The Ten-Minute Examination of the Dizzy Patient

, Department of Otolaryngology, Division of Head and Neck Surgery, Washington University School of Medicine, Saint Louis, Missouri.

Semin Neurol. 2001;21(4) 

In This Article

Abstract and Introduction

Abstract

Dizziness and postural instability are common presenting complaints in patients seen in otolaryngology practice. Unfortunately, these patients frequently do not receive optimal evaluation and therapy because of the difficulty in obtaining a thorough yet pertinent history and the perceived complexity of the physical examination. Over the last 10 years, we have utilized a standardized approach to evaluation of the dizzy patient that is user friendly and maximizes the time and effort spent by the clinician. First, a thorough history is taken from the patient in two forms: (1) a specially designed questionnaire filled out well before the examination and (2) a direct interview using the answers on the questionnaire as a guide. During the physical examination, emphasis is placed on the following subtests: (1) spontaneous nystagmus; (2) central oculomotor function; (3) the vestibulo-ocular reflex (VOR) battery -- headshake, head thrust, dynamic visual acuity, and Hallpike positioning; (4) coordination; (5) posture; (6) gait; and (7) special examinations. This neurotologic examination is completed in about 10 minutes and is performed as a battery of tests following the routine otolaryngologic and/or neurologic examination. We feel that this test sequence is thorough yet easy to perform and ideally will demystify the examination of these challenging patients.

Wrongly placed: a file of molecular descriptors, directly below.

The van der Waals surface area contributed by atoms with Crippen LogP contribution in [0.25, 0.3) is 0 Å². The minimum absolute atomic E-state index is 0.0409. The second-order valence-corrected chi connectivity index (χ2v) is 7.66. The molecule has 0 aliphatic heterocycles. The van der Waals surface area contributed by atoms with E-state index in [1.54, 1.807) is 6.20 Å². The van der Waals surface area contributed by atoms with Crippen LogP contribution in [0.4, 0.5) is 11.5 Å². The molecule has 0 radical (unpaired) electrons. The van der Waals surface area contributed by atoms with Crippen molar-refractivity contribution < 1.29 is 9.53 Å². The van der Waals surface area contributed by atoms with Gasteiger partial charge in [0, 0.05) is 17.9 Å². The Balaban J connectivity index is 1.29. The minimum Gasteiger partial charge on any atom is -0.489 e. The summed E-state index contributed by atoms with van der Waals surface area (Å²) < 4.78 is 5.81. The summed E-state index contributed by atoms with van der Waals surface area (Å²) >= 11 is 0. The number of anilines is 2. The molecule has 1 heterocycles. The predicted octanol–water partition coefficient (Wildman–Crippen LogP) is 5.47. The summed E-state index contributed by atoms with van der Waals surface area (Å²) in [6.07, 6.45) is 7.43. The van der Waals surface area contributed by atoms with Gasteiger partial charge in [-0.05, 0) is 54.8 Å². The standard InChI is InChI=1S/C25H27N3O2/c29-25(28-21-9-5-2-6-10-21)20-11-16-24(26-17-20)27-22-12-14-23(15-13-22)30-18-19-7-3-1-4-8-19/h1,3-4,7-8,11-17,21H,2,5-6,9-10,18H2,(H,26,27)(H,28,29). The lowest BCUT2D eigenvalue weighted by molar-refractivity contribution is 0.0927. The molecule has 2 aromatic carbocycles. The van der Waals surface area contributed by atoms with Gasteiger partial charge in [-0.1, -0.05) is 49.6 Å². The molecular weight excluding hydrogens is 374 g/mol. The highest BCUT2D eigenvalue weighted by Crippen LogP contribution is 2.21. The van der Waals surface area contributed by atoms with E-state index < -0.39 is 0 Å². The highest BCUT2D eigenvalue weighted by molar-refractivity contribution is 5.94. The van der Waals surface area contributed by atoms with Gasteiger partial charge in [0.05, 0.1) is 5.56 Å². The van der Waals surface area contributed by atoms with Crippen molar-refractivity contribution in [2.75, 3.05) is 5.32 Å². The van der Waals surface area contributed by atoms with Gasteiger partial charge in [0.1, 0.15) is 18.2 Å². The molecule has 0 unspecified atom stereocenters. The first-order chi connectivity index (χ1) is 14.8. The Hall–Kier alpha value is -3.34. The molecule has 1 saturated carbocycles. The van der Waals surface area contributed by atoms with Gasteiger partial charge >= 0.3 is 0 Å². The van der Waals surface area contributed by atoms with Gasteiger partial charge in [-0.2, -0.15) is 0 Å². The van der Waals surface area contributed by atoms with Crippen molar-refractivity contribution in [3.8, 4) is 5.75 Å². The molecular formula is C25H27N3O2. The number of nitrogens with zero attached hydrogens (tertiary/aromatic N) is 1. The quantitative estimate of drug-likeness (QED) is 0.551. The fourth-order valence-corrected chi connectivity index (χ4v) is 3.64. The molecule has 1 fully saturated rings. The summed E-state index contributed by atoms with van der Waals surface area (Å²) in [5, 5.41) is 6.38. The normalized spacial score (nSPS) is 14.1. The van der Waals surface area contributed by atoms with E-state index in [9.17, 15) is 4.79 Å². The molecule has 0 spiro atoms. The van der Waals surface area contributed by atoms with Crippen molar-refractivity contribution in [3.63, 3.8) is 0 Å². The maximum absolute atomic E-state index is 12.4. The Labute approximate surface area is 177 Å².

Introduction

Objectives: On completion of this article the reader will be able to perform a thorough screening examination for patients presenting with dizziness, establish at the bedside the difference between central and peripheral mechanisms, and generate an appropriate differential diagnosis.
Accreditation: The Indiana University School of Medicine is accredited by the Accreditation Council for Continuing Medical Education to provide continuing medical education for physicians.
Credit: The Indiana University School of Medicine designates this educational activity for a maximum of 1.0 hours in category one credit toward the AMA Physicians Recognition Award. Each physician should claim only those hours of credit that he/she actually spent in the educational activity.
Disclosure: Statements have been obtained regarding the author's relationships with financial supporters of this activity. There is no apparent conflict of interest related to the context of participation of the author of this article.

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